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We were raised to be “nice” and we raise our children to be the same. But what if we are wrong in thinking we are to be nice?

In her latest book, Nice: Why We Love To Be Liked And How God Calls Us To More, Sharon Hodde Miller, introduces this premise:

God did not call you to be nice.” (page 11)

She addresses the truth, God’s truth, that we are called to exhibit the fruit of the Spirit and “nice” is not among the list of those fruit.

“But the Holy Spirit produces this kind of fruit in our lives: love, joy, peace, patience, kindness, goodness, faithfulness, gentleness, and self-control.” (Galatians 5:22-23, NLT)

Surprisingly, “nice” is not there. So what is wrong with “nice”?

  • “Niceness is a false virtue, and in the church it is a false idol.”
  • Niceness is “a trivial virtue that is easy to fake.”
  • “We are nice because it is to our benefit to be.”
  • “Niceness has the appearance of serving others but it exists primarily to serve ourselves, and that is why niceness is a false virtue.”

Niceness has a way of permeating our personalities so that we seem to be authentic. It is a deceptive virtue that leads way to other bad and deceptive virtues.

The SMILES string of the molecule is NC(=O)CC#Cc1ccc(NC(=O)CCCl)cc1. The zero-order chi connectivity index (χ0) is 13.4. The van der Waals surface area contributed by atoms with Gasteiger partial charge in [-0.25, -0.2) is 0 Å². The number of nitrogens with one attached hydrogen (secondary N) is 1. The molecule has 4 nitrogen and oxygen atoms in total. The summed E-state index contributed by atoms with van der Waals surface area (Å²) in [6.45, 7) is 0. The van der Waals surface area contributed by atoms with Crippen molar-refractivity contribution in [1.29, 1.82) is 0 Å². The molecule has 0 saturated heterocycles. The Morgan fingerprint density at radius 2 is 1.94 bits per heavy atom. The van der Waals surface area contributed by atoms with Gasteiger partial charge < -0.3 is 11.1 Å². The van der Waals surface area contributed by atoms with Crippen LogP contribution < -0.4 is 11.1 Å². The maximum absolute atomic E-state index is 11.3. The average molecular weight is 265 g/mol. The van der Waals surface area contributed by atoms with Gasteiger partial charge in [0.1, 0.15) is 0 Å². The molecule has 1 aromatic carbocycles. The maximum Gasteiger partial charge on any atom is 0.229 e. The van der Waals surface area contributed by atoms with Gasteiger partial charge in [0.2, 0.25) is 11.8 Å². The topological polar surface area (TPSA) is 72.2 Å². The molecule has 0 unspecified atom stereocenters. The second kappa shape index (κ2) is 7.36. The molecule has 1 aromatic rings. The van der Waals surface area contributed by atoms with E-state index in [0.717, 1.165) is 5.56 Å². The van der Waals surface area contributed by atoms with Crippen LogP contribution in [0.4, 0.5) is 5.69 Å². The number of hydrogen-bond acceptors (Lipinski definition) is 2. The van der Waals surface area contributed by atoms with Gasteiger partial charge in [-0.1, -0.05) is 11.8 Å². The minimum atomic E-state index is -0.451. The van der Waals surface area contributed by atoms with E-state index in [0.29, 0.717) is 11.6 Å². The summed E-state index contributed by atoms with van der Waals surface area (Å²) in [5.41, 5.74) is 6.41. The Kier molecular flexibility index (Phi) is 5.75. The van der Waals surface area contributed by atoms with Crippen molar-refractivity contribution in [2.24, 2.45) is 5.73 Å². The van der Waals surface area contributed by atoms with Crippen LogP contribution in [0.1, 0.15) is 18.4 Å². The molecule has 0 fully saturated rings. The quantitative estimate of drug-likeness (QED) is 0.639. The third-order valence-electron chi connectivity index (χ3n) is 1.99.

This book stresses the truth of how God calls us to kindness, this is the genuine fruit He desires to grow in our lives. We need discernment to distinguish between niceness and kindness:

“One way to distinguish them is knowing who they aim to please. One is motivated by people-pleasing, the other by faithfulness to God.” (page 40)

And then there is this to consider:

“Kindness calls us to be honest in a way that is loving, even if it isn’t always nice.” (page 41)

This book is convicting and challenging, in the very best of ways. It’s not an easy read because it will cause you to reflect, to look deep within your heart, and to begin to uproot the bad fruit which may lie hidden.

Each chapter brings a verse to memorize in “Taking Root”. There are also four questions to guide the reader in “Digging Deeper”. These questions are designed for reflection and application.

The author stirs us to pursue Christ more deeply and be conformed to Him. She calls us to true Christianity:

[The book] is about “being who we say we are and who God called us to be. If that is our aim, then we need to name the bad fruit, cut down the tree, pull out the roots, and adopt the habits that will actually bear the fruit of Christ through the power of his Spirit.” (page 201)

Having read her first book, Free Of Me, this book did not disappoint and was written with the same thought provoking transparency.


** I was provided a copy of this book by Baker Publishing Group.  All opinions are honest and my own.  This post contains affiliate links.  If you click through and make a purchase, I will receive a small percent at no additional cost to you.

Today I am joining … Destination Inspiration and Heart Encouragement and Booknificent Thursday .